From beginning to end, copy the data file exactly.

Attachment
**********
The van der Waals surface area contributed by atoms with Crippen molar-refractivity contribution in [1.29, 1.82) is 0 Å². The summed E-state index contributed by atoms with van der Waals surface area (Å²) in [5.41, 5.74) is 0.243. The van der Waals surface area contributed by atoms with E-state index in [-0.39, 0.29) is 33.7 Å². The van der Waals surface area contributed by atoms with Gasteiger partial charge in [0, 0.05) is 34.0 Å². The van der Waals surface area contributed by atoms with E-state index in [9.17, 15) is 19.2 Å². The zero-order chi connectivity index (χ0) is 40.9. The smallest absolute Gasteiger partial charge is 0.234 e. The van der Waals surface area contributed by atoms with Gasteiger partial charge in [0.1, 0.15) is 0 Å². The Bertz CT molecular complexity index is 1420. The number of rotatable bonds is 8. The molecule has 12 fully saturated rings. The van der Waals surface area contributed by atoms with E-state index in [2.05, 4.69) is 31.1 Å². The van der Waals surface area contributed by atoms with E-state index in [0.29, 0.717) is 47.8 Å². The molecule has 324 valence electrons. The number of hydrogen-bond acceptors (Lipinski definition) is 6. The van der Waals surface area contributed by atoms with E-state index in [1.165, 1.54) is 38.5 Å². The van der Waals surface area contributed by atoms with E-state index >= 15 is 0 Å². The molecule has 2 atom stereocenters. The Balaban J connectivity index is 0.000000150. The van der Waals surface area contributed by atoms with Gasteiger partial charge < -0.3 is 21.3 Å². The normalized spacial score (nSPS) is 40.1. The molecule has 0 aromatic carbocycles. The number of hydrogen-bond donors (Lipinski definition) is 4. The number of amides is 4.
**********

The van der Waals surface area contributed by atoms with Crippen molar-refractivity contribution in [1.29, 1.82) is 0 Å². The summed E-state index contributed by atoms with van der Waals surface area (Å²) in [5.41, 5.74) is 0.243. The van der Waals surface area contributed by atoms with E-state index in [-0.39, 0.29) is 33.7 Å². The van der Waals surface area contributed by atoms with Gasteiger partial charge in [0, 0.05) is 34.0 Å². The van der Waals surface area contributed by atoms with E-state index in [9.17, 15) is 19.2 Å². The zero-order chi connectivity index (χ0) is 40.9. The smallest absolute Gasteiger partial charge is 0.234 e. The van der Waals surface area contributed by atoms with Gasteiger partial charge in [0.1, 0.15) is 0 Å². The Bertz CT molecular complexity index is 1420. The number of rotatable bonds is 8. The molecule has 12 fully saturated rings. The van der Waals surface area contributed by atoms with E-state index in [2.05, 4.69) is 31.1 Å². The van der Waals surface area contributed by atoms with E-state index in [0.29, 0.717) is 47.8 Å². The molecule has 324 valence electrons. The number of hydrogen-bond acceptors (Lipinski definition) is 6. The van der Waals surface area contributed by atoms with E-state index in [1.165, 1.54) is 38.5 Å². The van der Waals surface area contributed by atoms with E-state index >= 15 is 0 Å². The molecule has 2 atom stereocenters. The Balaban J connectivity index is 0.000000150. The van der Waals surface area contributed by atoms with Gasteiger partial charge < -0.3 is 21.3 Å². The normalized spacial score (nSPS) is 40.1. The molecule has 0 aromatic carbocycles. The number of hydrogen-bond donors (Lipinski definition) is 4. The number of amides is 4.